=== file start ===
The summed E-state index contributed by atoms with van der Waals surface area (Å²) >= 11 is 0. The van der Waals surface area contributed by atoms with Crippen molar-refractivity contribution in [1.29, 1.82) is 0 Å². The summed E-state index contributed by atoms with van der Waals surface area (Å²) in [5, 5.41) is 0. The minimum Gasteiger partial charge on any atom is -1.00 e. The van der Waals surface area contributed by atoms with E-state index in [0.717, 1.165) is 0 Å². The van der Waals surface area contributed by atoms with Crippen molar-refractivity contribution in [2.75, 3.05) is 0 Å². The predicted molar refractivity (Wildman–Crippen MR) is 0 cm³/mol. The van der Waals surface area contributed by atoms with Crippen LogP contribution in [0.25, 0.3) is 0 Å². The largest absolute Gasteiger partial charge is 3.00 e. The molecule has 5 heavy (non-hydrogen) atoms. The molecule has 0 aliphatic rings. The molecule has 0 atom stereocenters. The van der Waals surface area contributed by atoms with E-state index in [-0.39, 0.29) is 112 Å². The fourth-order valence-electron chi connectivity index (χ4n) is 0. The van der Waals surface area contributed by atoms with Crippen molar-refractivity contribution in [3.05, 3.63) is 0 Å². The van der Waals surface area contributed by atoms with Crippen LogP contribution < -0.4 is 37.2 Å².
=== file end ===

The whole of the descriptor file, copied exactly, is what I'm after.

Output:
The summed E-state index contributed by atoms with van der Waals surface area (Å²) >= 11 is 0. The van der Waals surface area contributed by atoms with Crippen molar-refractivity contribution in [1.29, 1.82) is 0 Å². The summed E-state index contributed by atoms with van der Waals surface area (Å²) in [5, 5.41) is 0. The minimum Gasteiger partial charge on any atom is -1.00 e. The van der Waals surface area contributed by atoms with E-state index in [0.717, 1.165) is 0 Å². The van der Waals surface area contributed by atoms with Crippen molar-refractivity contribution in [2.75, 3.05) is 0 Å². The predicted molar refractivity (Wildman–Crippen MR) is 0 cm³/mol. The van der Waals surface area contributed by atoms with Crippen LogP contribution in [0.25, 0.3) is 0 Å². The largest absolute Gasteiger partial charge is 3.00 e. The molecule has 5 heavy (non-hydrogen) atoms. The molecule has 0 aliphatic rings. The molecule has 0 atom stereocenters. The van der Waals surface area contributed by atoms with E-state index in [-0.39, 0.29) is 112 Å². The fourth-order valence-electron chi connectivity index (χ4n) is 0. The van der Waals surface area contributed by atoms with Crippen molar-refractivity contribution in [3.05, 3.63) is 0 Å². The van der Waals surface area contributed by atoms with Crippen LogP contribution < -0.4 is 37.2 Å².